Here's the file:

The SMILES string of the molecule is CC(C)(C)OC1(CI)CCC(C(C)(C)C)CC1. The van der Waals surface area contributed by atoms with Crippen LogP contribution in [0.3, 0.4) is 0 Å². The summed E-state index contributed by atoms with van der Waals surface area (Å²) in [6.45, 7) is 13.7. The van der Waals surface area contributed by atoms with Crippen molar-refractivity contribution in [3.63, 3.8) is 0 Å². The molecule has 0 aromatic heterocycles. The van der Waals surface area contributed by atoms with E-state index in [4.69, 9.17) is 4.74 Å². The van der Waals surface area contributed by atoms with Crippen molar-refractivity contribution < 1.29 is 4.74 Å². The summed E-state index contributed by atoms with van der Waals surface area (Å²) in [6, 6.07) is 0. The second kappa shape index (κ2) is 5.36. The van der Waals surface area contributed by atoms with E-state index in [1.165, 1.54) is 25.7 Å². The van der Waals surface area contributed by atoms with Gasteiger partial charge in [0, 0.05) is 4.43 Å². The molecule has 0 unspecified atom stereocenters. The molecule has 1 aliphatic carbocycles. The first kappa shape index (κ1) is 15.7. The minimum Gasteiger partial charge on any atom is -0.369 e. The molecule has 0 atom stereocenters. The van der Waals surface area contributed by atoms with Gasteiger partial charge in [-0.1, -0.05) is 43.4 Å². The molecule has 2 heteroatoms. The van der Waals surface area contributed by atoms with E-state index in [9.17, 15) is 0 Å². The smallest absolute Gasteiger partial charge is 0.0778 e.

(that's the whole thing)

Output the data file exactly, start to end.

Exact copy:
The SMILES string of the molecule is CC(C)(C)OC1(CI)CCC(C(C)(C)C)CC1. The van der Waals surface area contributed by atoms with Crippen LogP contribution in [0.3, 0.4) is 0 Å². The summed E-state index contributed by atoms with van der Waals surface area (Å²) in [6.45, 7) is 13.7. The van der Waals surface area contributed by atoms with Crippen molar-refractivity contribution in [3.63, 3.8) is 0 Å². The molecule has 0 aromatic heterocycles. The van der Waals surface area contributed by atoms with E-state index in [4.69, 9.17) is 4.74 Å². The van der Waals surface area contributed by atoms with Crippen molar-refractivity contribution < 1.29 is 4.74 Å². The summed E-state index contributed by atoms with van der Waals surface area (Å²) in [6, 6.07) is 0. The second kappa shape index (κ2) is 5.36. The van der Waals surface area contributed by atoms with E-state index in [1.165, 1.54) is 25.7 Å². The van der Waals surface area contributed by atoms with Gasteiger partial charge in [0, 0.05) is 4.43 Å². The molecule has 0 unspecified atom stereocenters. The molecule has 1 aliphatic carbocycles. The first kappa shape index (κ1) is 15.7. The minimum Gasteiger partial charge on any atom is -0.369 e. The molecule has 0 atom stereocenters. The van der Waals surface area contributed by atoms with Gasteiger partial charge in [-0.1, -0.05) is 43.4 Å². The molecule has 2 heteroatoms. The van der Waals surface area contributed by atoms with E-state index in [9.17, 15) is 0 Å². The smallest absolute Gasteiger partial charge is 0.0778 e.